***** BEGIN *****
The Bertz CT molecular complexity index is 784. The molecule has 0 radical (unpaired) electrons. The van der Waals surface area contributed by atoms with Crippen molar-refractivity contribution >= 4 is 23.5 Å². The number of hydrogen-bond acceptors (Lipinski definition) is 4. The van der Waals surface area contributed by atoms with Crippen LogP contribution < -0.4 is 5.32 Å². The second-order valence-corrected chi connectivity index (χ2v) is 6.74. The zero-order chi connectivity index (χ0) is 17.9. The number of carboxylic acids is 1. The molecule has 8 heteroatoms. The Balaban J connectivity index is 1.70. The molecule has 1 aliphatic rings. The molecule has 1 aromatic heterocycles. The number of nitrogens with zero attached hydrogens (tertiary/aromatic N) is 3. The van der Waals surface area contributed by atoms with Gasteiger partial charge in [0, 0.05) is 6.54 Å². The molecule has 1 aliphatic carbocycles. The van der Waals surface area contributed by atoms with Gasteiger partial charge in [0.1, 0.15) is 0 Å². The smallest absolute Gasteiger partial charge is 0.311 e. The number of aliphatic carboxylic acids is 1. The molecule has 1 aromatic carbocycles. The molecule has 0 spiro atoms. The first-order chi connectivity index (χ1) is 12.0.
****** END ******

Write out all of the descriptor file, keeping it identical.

The Bertz CT molecular complexity index is 784. The molecule has 0 radical (unpaired) electrons. The van der Waals surface area contributed by atoms with Crippen molar-refractivity contribution >= 4 is 23.5 Å². The number of hydrogen-bond acceptors (Lipinski definition) is 4. The van der Waals surface area contributed by atoms with Crippen LogP contribution < -0.4 is 5.32 Å². The second-order valence-corrected chi connectivity index (χ2v) is 6.74. The zero-order chi connectivity index (χ0) is 17.9. The number of carboxylic acids is 1. The molecule has 8 heteroatoms. The Balaban J connectivity index is 1.70. The molecule has 1 aliphatic rings. The molecule has 1 aromatic heterocycles. The number of nitrogens with zero attached hydrogens (tertiary/aromatic N) is 3. The van der Waals surface area contributed by atoms with Gasteiger partial charge in [0, 0.05) is 6.54 Å². The molecule has 1 aliphatic carbocycles. The van der Waals surface area contributed by atoms with Gasteiger partial charge in [0.1, 0.15) is 0 Å². The smallest absolute Gasteiger partial charge is 0.311 e. The number of aliphatic carboxylic acids is 1. The molecule has 1 aromatic carbocycles. The molecule has 0 spiro atoms. The first-order chi connectivity index (χ1) is 12.0.